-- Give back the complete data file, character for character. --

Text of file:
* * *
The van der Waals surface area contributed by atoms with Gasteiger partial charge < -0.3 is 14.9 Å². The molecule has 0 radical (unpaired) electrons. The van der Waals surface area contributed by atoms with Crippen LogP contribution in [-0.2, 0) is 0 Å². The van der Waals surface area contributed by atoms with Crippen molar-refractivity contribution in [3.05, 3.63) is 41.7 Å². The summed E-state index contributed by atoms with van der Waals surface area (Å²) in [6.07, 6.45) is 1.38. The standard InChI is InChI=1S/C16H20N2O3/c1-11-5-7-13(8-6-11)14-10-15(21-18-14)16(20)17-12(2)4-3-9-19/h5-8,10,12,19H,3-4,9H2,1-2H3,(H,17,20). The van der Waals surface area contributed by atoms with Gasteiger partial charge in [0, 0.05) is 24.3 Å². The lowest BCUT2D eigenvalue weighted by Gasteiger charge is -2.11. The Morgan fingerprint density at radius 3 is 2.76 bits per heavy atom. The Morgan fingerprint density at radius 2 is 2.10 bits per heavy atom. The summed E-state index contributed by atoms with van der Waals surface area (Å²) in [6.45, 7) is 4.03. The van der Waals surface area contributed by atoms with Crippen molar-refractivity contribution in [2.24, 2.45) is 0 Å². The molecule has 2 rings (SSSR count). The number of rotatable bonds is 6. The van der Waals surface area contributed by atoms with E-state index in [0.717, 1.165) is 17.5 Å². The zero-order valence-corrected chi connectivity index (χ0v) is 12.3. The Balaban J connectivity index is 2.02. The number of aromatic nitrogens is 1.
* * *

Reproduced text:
The van der Waals surface area contributed by atoms with Gasteiger partial charge < -0.3 is 14.9 Å². The molecule has 0 radical (unpaired) electrons. The van der Waals surface area contributed by atoms with Crippen LogP contribution in [-0.2, 0) is 0 Å². The van der Waals surface area contributed by atoms with Crippen molar-refractivity contribution in [3.05, 3.63) is 41.7 Å². The summed E-state index contributed by atoms with van der Waals surface area (Å²) in [6.07, 6.45) is 1.38. The standard InChI is InChI=1S/C16H20N2O3/c1-11-5-7-13(8-6-11)14-10-15(21-18-14)16(20)17-12(2)4-3-9-19/h5-8,10,12,19H,3-4,9H2,1-2H3,(H,17,20). The van der Waals surface area contributed by atoms with Gasteiger partial charge in [0, 0.05) is 24.3 Å². The lowest BCUT2D eigenvalue weighted by Gasteiger charge is -2.11. The Morgan fingerprint density at radius 3 is 2.76 bits per heavy atom. The Morgan fingerprint density at radius 2 is 2.10 bits per heavy atom. The summed E-state index contributed by atoms with van der Waals surface area (Å²) in [6.45, 7) is 4.03. The van der Waals surface area contributed by atoms with Crippen molar-refractivity contribution in [2.24, 2.45) is 0 Å². The molecule has 2 rings (SSSR count). The number of rotatable bonds is 6. The van der Waals surface area contributed by atoms with E-state index in [0.717, 1.165) is 17.5 Å². The zero-order valence-corrected chi connectivity index (χ0v) is 12.3. The Balaban J connectivity index is 2.02. The number of aromatic nitrogens is 1.